Friday, June 05, 2009

Thoughts on privilege (by Suzie)

        I decided to blog (again) on privilege when a friend commented that he didn’t consider something racist, and another reader said he and others needed to “have a chat with a random black person or two,” apparently missing the line in which my friend noted he was African-American.
       We know that all African-Americans or women or members of whatever group you want to name don’t think alike. Their desires differ. What offends one may not offend another. And yet, many of us – me included – may lapse into faulty reasoning when we disagree with someone from a different group, especially when they belong to a group that we consider to have privileges over us. I may gripe about a man who just doesn’t get it, only to encounter a woman who shares his opinion. (And then I write her off as having false consciousness. Just kidding, sort of. I guess that's a post for another time.)
         Some people use “privilege” as shorthand for: You haven’t thought of these issues in the same way that I have because they don’t affect you in the same way. Sometimes that’s true. Then again, there are plenty of people who reach the same conclusions despite different backgrounds and experiences. Conversely, those with similar backgrounds don’t necessarily have similar opinions. They may experience the same things, but they may understand the experiences differently.
          I also see “privilege” used to mean: You don’t have to think of these issues because they don’t affect you. If some people have the luxury of not having to know about, or understand, various issues, it would seem like the converse would be true: Others would have no such privilege – they would have to face these issues. But that’s not necessarily true. A girl who grows up in a small town without sexual violence may have the privilege of not having to worry about it. Meanwhile, a boy who grows up in a household with a single mother and a bunch of sisters might not have the privilege of ignoring issues pertaining to their safety. The middle-school boy who was raped repeatedly by other boys may grow up with issues of personal safety similar to girls who have been gang-raped.
           I thought of these definitions of privilege in recent discussions of people with mental disorders and their caregivers. Caregivers don't have the privilege of being oblivious to (some) issues. They don't experience them the same way the people with the disorder do -- but then again, the latter don't all react the same way either. Unlike many people diagnosed with Alzheimer's, for example, my father was delighted. He often thought he had one illness or another, and when one was confirmed, he almost took pride in it.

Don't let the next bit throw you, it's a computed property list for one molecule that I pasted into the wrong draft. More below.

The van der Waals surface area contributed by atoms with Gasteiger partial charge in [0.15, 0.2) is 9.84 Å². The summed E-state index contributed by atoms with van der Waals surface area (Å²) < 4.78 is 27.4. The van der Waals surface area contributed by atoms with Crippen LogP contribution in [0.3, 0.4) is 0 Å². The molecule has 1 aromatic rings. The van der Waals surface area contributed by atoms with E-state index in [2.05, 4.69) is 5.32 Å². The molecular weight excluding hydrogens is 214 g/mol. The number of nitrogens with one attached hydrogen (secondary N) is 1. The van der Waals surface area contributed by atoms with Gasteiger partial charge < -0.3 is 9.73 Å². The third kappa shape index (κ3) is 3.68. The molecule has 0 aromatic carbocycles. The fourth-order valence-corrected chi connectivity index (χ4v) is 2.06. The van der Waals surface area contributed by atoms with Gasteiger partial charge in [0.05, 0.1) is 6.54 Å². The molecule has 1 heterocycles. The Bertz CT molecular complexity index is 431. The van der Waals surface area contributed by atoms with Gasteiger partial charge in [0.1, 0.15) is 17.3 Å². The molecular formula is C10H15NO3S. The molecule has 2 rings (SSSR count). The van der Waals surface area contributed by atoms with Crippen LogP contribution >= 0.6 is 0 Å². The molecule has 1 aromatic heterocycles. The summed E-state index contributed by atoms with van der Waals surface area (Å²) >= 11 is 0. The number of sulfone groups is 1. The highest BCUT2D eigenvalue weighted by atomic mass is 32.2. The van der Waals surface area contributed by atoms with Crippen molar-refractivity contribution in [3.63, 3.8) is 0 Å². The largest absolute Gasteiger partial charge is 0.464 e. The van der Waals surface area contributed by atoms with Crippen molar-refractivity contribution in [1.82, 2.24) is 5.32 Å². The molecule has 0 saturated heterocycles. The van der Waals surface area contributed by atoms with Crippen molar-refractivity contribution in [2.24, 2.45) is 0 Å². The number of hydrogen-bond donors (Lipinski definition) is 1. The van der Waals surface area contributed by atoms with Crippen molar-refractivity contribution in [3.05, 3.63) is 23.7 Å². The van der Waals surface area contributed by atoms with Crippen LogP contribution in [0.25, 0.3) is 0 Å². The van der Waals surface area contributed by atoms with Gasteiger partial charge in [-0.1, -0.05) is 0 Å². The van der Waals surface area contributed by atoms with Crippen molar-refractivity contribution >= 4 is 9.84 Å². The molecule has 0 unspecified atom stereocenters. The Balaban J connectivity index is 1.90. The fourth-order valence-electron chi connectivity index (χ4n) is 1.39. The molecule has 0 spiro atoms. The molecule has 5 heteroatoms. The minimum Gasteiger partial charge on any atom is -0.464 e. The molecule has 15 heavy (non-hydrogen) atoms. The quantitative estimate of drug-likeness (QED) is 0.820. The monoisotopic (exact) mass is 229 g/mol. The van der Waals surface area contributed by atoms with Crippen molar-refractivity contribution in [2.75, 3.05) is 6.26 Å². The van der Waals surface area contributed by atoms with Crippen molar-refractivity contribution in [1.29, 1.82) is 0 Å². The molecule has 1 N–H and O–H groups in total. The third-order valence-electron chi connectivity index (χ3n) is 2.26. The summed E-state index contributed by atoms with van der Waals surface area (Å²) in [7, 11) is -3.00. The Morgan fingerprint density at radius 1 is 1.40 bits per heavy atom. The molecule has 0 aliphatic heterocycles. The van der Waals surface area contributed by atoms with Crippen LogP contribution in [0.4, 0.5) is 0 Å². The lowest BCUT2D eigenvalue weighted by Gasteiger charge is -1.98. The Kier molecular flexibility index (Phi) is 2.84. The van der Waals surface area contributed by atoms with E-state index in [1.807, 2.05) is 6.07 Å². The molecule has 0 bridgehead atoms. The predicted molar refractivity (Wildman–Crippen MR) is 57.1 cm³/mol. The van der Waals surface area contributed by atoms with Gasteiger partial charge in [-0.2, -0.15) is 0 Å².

Not having dementia is an unearned privilege over those who do. But I can assure you that a person who is not living with and caring for a parent with dementia has unearned privileges as well. Our society isn't particularly geared to people with Alzheimer's or those who care for them.
       Was it a privilege for my father not to have to care for anyone, not to have to change anyone's diapers, not to have to prepare meals and medications? Yes, it was a privilege he enjoyed all of his life, but he never asked for - nor did he want - the privilege of having his daughters do this for him. He hated old age and would have preferred to die. But, as I yelled at him from time to time, "The law won't allow me to kill you." (We shared the same sense of humor, and he had grown hard of hearing.)
        My father did little child-rearing, and after my parents divorced, he paid very little child support. If I had fallen sick before he did, he might have given me some money, but he would never have cared for me in the way that I cared for him. Nevertheless, I loved him. My father, ambivalent about children, never asked for the privilege of having two dutiful daughters who lived with him and cared for him, but he had them nonetheless, in part, because of a culture that encourages us to love our parents and because he had enough money to support the whole household.
        (Yikes, this turned into a Father's Day post. At least, that's out of the way.)
        In their knapsacks, people carry all sorts of advantages and disadvantages, some earned, some unearned. The contents of their knapsacks will change over time. As a result, I find privilege a useful term in describing groups, but not as useful in sizing up individuals.
       Echidne, Phila and I have talked about writing on privilege. I'll write more, and I look forward to their posts. I hope you will share your thoughts.